Inspired By: Erin Reitz of The Commons

Photo by Kirk Chambers of Brothers & Craft.

Photo by Kirk Chambers of Brothers & Craft.

Introducing The Commons

The Commons is a design team focused on creating modern craft objects  that enrich the lives of both the user and the maker.  The Commons co-owners Erin Reitz and Kerry Clark Speake have over 40 combined years in the fashion and design industry and in 2013, they launched The Commons as a destination to feature their own designs including glass, ceramics and wood objects as well as a curated selection of American made goods for the home.

This Spring, The Hudson Company reached out to our friend and The Commons co-founder Erin Reitz to discuss her professional journey, design process, inspiration, and the hypnotic calm of her adopted home, Charleston, SC.

THC: Can you briefly describe your professional background and journey?

ER: I began my career in the fashion industry, way back in 2001.  I was an intern at Nanette Lepore and that's where I really fell in love with design.  I was enchanted by the way the design team collaborated and then produced the clothing right there in NYC. After that, I designed for many companies in NYC and on the West coast. Unfortunately, during that same time, I was seeing more and more production and sampling processes moved overseas. I got to the point where I was traveling to Asia four times a year to review prototypes and check in on production, and I started to see some things that didn’t sit well with my moral compass.

THC: So, what then?

ER: So, I left the fashion industry and decided to start The Commons with my business partner Kerry Clark Speake. Our goal was simple (in theory): we wanted to sell hand crafted goods made right here in America.

After a year of opening The Commons shop, I realized that I missed the design process very much. So, I connected with STARworks NC, a non-profit in NC aiming to rebuild it’s town economy through the production of craft. We designed a line of glassware and ceramics called The Shelter Collection which is solely produced at STARworks. It's a great partnership and we are still trying to refine our business model so we can scale up the production of craft so that we can hire new artisans and bring in new designers to the non-profit. I am very inspired by the notion of scaling up craft and designing goods that will be produced by the talented artisans who live  in our local communities.

THC: Speaking of your local community, How did you end up in Charleston of all places?

ER: Yeah, so, about four years ago, I came to visit my brother who lives here in Charleston and then...I just never left. My original plan was to move from Seattle back to NYC and, at the time,  I was so excited to  be back in New York. But then came here and experienced the calm of Charleston.

There is an incredibly inspiring and supportive creative community here in Charleston. At first, I was really surprised about that. The city’s creative energy revolves around the food world, but there is also a wealth of artisans, designers, photographers, and small business owners that really look out for each other.

When I came here and experienced this artistic community  first hand,  I decided this had to be my new home. 

THC: What's something you would you say you're trying to achieve with the commons?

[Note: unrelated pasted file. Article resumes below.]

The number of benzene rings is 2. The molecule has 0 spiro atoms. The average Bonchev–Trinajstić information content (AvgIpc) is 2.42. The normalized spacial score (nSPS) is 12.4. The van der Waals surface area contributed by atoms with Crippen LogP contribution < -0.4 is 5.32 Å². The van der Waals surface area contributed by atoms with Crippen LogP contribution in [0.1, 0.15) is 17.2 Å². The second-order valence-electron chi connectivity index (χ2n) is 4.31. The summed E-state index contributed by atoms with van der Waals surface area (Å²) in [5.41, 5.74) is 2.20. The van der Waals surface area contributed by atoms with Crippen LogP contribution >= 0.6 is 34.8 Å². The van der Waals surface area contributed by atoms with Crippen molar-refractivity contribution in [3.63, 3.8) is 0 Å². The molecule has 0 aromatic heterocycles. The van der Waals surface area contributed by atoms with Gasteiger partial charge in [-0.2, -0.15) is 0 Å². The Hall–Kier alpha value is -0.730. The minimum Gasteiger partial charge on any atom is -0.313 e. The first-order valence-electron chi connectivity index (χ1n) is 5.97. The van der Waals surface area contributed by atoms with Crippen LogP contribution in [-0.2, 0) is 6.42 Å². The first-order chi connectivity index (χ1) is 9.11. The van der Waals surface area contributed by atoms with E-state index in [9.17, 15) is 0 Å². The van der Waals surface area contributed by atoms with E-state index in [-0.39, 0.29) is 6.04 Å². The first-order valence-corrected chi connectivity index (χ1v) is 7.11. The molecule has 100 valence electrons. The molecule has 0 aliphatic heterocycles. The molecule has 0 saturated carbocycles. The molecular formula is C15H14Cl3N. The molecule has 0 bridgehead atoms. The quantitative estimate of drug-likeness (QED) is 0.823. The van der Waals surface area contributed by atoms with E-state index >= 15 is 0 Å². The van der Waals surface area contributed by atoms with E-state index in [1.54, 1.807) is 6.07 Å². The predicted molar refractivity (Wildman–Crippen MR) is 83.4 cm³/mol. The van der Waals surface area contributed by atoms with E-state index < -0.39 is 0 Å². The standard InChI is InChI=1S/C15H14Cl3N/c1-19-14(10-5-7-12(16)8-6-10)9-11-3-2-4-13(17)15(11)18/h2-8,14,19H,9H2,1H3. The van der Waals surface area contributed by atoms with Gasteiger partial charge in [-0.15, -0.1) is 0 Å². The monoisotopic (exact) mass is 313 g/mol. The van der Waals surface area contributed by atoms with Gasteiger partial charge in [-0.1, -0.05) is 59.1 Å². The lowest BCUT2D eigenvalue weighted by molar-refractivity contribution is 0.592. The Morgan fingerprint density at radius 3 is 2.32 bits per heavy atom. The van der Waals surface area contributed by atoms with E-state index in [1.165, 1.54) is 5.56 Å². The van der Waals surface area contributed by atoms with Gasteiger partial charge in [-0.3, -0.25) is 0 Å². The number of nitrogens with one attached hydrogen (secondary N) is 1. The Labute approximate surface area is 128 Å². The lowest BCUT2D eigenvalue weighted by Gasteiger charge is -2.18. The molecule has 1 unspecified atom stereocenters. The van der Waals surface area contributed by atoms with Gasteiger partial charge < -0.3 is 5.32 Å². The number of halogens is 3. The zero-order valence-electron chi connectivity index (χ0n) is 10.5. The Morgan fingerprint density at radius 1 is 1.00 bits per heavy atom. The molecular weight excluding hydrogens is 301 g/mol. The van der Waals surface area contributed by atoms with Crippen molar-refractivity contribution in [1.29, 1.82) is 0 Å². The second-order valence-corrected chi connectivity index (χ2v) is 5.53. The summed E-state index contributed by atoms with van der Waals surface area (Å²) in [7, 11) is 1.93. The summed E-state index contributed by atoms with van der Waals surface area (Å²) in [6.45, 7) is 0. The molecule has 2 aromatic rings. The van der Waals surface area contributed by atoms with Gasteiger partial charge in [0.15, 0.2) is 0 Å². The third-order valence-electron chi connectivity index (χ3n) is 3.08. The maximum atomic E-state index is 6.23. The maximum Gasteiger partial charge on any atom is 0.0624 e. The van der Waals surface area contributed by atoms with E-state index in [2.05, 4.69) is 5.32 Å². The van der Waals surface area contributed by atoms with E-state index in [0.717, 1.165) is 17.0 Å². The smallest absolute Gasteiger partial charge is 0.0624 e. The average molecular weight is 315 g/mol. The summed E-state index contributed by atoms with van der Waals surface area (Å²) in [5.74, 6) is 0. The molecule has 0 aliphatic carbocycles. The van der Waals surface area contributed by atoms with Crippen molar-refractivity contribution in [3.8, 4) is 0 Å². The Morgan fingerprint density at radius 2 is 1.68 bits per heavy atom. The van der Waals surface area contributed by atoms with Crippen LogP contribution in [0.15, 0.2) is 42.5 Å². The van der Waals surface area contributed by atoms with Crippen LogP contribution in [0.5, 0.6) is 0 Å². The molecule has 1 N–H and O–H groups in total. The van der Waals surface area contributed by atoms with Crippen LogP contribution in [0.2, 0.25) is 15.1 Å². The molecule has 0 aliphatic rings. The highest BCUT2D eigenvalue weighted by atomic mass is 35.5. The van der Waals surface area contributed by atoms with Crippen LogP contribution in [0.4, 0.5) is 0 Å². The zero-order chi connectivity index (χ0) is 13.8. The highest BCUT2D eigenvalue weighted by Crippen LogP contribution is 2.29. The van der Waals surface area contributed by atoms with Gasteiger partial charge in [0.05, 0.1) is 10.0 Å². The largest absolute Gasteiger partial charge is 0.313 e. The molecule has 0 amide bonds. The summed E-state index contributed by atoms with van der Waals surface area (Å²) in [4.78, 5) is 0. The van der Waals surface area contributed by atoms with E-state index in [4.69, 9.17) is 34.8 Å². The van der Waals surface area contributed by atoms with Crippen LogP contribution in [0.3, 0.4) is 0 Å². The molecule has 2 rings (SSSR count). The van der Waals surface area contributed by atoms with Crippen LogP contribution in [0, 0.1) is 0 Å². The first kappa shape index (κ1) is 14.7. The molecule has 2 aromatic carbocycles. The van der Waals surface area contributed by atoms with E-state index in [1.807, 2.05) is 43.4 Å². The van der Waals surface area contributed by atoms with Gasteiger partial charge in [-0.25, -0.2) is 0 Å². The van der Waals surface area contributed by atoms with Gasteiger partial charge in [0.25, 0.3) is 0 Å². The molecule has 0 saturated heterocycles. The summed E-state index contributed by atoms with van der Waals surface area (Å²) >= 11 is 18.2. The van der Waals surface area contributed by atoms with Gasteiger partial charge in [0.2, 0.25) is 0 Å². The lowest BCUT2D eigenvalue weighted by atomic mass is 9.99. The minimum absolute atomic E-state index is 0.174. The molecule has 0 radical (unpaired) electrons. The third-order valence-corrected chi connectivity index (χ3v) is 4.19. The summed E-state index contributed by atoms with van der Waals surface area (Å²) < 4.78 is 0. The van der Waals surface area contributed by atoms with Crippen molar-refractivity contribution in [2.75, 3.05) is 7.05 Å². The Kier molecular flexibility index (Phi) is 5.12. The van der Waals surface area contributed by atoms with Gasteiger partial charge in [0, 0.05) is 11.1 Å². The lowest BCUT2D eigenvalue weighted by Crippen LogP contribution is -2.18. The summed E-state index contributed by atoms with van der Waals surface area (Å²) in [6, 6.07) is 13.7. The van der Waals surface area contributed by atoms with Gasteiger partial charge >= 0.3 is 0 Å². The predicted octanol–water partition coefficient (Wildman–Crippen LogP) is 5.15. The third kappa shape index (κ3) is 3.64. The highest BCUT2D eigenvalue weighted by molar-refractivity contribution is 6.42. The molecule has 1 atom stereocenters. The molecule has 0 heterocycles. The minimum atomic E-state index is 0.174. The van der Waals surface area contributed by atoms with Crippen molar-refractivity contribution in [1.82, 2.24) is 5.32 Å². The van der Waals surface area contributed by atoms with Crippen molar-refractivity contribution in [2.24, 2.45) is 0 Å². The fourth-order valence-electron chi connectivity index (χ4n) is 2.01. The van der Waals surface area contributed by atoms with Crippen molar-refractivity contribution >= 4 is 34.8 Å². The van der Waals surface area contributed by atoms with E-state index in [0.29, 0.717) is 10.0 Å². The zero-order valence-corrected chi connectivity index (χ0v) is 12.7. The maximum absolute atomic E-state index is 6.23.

ER: At The Commons we are trying to represent what is new in American craftsmanship; we act as a kind of curator of the beautiful wares being made here in this country. We do have a sort of Scandinavian and Japanese-inspired aesthetic but our products are uniquely American. We are striving to achieve a model that promotes the scaling up of craft, a sustainable business model that can give artisans a platform for consistent work.

THC: Looking ahead 5 - 10 years, what dreams do you have for The Commons and yourself as a creative entrepreneur? 

ER: We have really started to focus on our work as a design studio. I would love to grow our design business, both for The Commons as well as designs for private labels / other companies. We want to be designers who  design beautiful, functional, modern products that are produced by American  artisans. I see this as a slow growing, but sustainable business objective and we really look to Alabama Chanin as the leader in this regard. With The Commons, we hope to emulate and build upon what she started so many years ago.

This is a really exciting time for American craft, and I am excited to be a part of that. It is an essential part of our culture and heritage that should be protected, celebrated, and nurtured.

Learn more about The Commons at their official site. Or visit their showroom next time you're in Charleston: inside the Fritz Porter Design Collective,  701 East Bay Street, Suite 106, Charleston, SC 29403. 

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We do have a sort of Scandinavian and Japanese-inspired aesthetic, but each of our products is uniquely American. We are striving to achieve a model that promotes the scaling up of craft, a sustainable business model that can give artisans a platform for consistent work.
— Erin reitz
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Photo by Kirk Chambers of Brothers & Craft.

Photo by Kirk Chambers of Brothers & Craft.

The Commons co-founders  Erin Reitz and Kerry Clark Speake

The Commons co-founders  Erin Reitz and Kerry Clark Speake

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This is a really exciting time for American craft, and I am excited to be a part of that. It is an essential part of our culture and heritage that should be protected, celebrated, and nurtured.
— erin reitz
The Commons co-founder and designer, Erin Reitz.

The Commons co-founder and designer, Erin Reitz.